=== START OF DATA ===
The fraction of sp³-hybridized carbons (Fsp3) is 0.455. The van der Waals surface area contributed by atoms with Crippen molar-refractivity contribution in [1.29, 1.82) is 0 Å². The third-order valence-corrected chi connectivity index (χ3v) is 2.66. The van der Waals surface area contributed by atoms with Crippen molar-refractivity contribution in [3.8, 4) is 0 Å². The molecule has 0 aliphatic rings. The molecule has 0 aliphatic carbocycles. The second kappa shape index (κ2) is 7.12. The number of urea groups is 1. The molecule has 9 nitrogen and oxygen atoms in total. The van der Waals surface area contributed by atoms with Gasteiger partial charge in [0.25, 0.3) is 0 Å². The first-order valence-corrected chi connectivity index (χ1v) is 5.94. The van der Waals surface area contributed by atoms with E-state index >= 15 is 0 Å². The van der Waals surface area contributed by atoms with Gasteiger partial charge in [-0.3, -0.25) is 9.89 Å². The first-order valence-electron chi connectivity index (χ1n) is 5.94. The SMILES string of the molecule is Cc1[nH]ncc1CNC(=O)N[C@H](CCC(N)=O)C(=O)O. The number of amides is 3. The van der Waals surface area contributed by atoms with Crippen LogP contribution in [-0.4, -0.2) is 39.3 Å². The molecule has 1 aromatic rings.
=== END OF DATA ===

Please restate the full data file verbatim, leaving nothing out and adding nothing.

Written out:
The fraction of sp³-hybridized carbons (Fsp3) is 0.455. The van der Waals surface area contributed by atoms with Crippen molar-refractivity contribution in [1.29, 1.82) is 0 Å². The third-order valence-corrected chi connectivity index (χ3v) is 2.66. The van der Waals surface area contributed by atoms with Crippen molar-refractivity contribution in [3.8, 4) is 0 Å². The molecule has 0 aliphatic rings. The molecule has 0 aliphatic carbocycles. The second kappa shape index (κ2) is 7.12. The number of urea groups is 1. The molecule has 9 nitrogen and oxygen atoms in total. The van der Waals surface area contributed by atoms with Gasteiger partial charge in [0.25, 0.3) is 0 Å². The first-order valence-corrected chi connectivity index (χ1v) is 5.94. The van der Waals surface area contributed by atoms with E-state index >= 15 is 0 Å². The van der Waals surface area contributed by atoms with Gasteiger partial charge in [-0.3, -0.25) is 9.89 Å². The first-order valence-electron chi connectivity index (χ1n) is 5.94. The SMILES string of the molecule is Cc1[nH]ncc1CNC(=O)N[C@H](CCC(N)=O)C(=O)O. The number of amides is 3. The van der Waals surface area contributed by atoms with Crippen LogP contribution in [-0.4, -0.2) is 39.3 Å². The molecule has 1 aromatic rings.